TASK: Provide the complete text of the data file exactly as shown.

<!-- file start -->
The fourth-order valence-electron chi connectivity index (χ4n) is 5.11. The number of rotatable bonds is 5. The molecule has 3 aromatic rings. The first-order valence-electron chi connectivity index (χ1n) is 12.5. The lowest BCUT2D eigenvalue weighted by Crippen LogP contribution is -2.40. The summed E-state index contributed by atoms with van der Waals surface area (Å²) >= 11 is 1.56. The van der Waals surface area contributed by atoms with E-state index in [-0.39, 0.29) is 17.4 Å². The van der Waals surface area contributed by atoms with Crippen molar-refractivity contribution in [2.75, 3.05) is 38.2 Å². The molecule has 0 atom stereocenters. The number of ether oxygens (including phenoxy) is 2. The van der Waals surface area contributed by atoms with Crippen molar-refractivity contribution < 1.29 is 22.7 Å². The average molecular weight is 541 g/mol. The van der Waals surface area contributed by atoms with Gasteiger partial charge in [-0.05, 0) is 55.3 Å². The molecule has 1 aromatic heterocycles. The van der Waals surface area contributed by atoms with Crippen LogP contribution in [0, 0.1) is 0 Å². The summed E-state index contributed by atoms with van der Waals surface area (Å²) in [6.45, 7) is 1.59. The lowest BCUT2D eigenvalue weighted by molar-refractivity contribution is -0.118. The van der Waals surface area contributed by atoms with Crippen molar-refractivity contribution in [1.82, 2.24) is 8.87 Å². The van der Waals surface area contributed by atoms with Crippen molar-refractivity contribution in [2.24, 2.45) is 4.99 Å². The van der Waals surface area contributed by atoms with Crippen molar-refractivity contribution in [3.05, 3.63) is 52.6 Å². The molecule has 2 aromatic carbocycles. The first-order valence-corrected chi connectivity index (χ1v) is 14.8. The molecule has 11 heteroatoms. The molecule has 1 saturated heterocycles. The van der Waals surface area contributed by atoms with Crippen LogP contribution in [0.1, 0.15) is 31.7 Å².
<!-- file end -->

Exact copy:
The fourth-order valence-electron chi connectivity index (χ4n) is 5.11. The number of rotatable bonds is 5. The molecule has 3 aromatic rings. The first-order valence-electron chi connectivity index (χ1n) is 12.5. The lowest BCUT2D eigenvalue weighted by Crippen LogP contribution is -2.40. The summed E-state index contributed by atoms with van der Waals surface area (Å²) >= 11 is 1.56. The van der Waals surface area contributed by atoms with E-state index in [-0.39, 0.29) is 17.4 Å². The van der Waals surface area contributed by atoms with Crippen molar-refractivity contribution in [2.75, 3.05) is 38.2 Å². The molecule has 0 atom stereocenters. The number of ether oxygens (including phenoxy) is 2. The van der Waals surface area contributed by atoms with Crippen molar-refractivity contribution < 1.29 is 22.7 Å². The average molecular weight is 541 g/mol. The van der Waals surface area contributed by atoms with Gasteiger partial charge in [-0.05, 0) is 55.3 Å². The molecule has 1 aromatic heterocycles. The van der Waals surface area contributed by atoms with Crippen LogP contribution in [0, 0.1) is 0 Å². The summed E-state index contributed by atoms with van der Waals surface area (Å²) in [6.45, 7) is 1.59. The lowest BCUT2D eigenvalue weighted by molar-refractivity contribution is -0.118. The van der Waals surface area contributed by atoms with Crippen molar-refractivity contribution in [1.82, 2.24) is 8.87 Å². The van der Waals surface area contributed by atoms with Crippen molar-refractivity contribution in [2.24, 2.45) is 4.99 Å². The van der Waals surface area contributed by atoms with Crippen molar-refractivity contribution in [3.05, 3.63) is 52.6 Å². The molecule has 2 aromatic carbocycles. The first-order valence-corrected chi connectivity index (χ1v) is 14.8. The molecule has 11 heteroatoms. The molecule has 1 saturated heterocycles. The van der Waals surface area contributed by atoms with Crippen LogP contribution in [0.1, 0.15) is 31.7 Å².